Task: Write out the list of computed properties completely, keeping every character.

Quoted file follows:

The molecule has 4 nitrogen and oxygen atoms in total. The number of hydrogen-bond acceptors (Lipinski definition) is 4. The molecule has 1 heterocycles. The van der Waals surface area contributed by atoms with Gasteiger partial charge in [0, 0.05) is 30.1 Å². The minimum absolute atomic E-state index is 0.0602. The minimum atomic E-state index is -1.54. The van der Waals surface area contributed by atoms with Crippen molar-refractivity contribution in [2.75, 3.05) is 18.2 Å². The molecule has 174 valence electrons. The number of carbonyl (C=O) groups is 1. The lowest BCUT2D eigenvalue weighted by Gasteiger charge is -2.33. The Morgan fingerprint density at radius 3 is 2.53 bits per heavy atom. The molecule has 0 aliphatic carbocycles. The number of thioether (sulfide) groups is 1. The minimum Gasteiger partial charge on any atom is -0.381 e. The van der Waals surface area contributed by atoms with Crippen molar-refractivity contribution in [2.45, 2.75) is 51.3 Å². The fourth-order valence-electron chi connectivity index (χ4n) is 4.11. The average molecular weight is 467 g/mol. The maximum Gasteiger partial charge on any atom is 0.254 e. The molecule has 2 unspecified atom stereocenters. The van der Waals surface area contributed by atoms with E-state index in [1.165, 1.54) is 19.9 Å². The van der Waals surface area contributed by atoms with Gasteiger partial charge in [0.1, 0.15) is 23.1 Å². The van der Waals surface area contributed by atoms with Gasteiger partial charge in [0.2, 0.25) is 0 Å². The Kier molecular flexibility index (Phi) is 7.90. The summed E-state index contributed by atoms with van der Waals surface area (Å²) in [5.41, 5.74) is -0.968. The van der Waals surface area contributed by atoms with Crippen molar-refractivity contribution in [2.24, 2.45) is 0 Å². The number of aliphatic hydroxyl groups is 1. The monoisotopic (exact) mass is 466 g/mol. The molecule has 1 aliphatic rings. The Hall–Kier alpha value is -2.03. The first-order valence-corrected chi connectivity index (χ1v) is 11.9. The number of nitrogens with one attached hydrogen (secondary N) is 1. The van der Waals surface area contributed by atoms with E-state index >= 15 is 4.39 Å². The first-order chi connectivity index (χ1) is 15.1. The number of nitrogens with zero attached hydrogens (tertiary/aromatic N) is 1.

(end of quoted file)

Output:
The molecule has 4 nitrogen and oxygen atoms in total. The number of hydrogen-bond acceptors (Lipinski definition) is 4. The molecule has 1 heterocycles. The van der Waals surface area contributed by atoms with Gasteiger partial charge in [0, 0.05) is 30.1 Å². The minimum absolute atomic E-state index is 0.0602. The minimum atomic E-state index is -1.54. The van der Waals surface area contributed by atoms with Crippen molar-refractivity contribution in [2.75, 3.05) is 18.2 Å². The molecule has 174 valence electrons. The number of carbonyl (C=O) groups is 1. The lowest BCUT2D eigenvalue weighted by Gasteiger charge is -2.33. The Morgan fingerprint density at radius 3 is 2.53 bits per heavy atom. The molecule has 0 aliphatic carbocycles. The number of thioether (sulfide) groups is 1. The minimum Gasteiger partial charge on any atom is -0.381 e. The van der Waals surface area contributed by atoms with Crippen molar-refractivity contribution in [2.45, 2.75) is 51.3 Å². The fourth-order valence-electron chi connectivity index (χ4n) is 4.11. The average molecular weight is 467 g/mol. The maximum Gasteiger partial charge on any atom is 0.254 e. The molecule has 2 unspecified atom stereocenters. The van der Waals surface area contributed by atoms with E-state index in [1.165, 1.54) is 19.9 Å². The van der Waals surface area contributed by atoms with Gasteiger partial charge in [0.1, 0.15) is 23.1 Å². The van der Waals surface area contributed by atoms with Gasteiger partial charge in [0.2, 0.25) is 0 Å². The Kier molecular flexibility index (Phi) is 7.90. The summed E-state index contributed by atoms with van der Waals surface area (Å²) in [5.41, 5.74) is -0.968. The van der Waals surface area contributed by atoms with Crippen molar-refractivity contribution in [2.24, 2.45) is 0 Å². The number of aliphatic hydroxyl groups is 1. The monoisotopic (exact) mass is 466 g/mol. The molecule has 1 aliphatic rings. The Hall–Kier alpha value is -2.03. The first-order valence-corrected chi connectivity index (χ1v) is 11.9. The number of nitrogens with one attached hydrogen (secondary N) is 1. The van der Waals surface area contributed by atoms with E-state index >= 15 is 4.39 Å². The first-order chi connectivity index (χ1) is 15.1. The number of nitrogens with zero attached hydrogens (tertiary/aromatic N) is 1.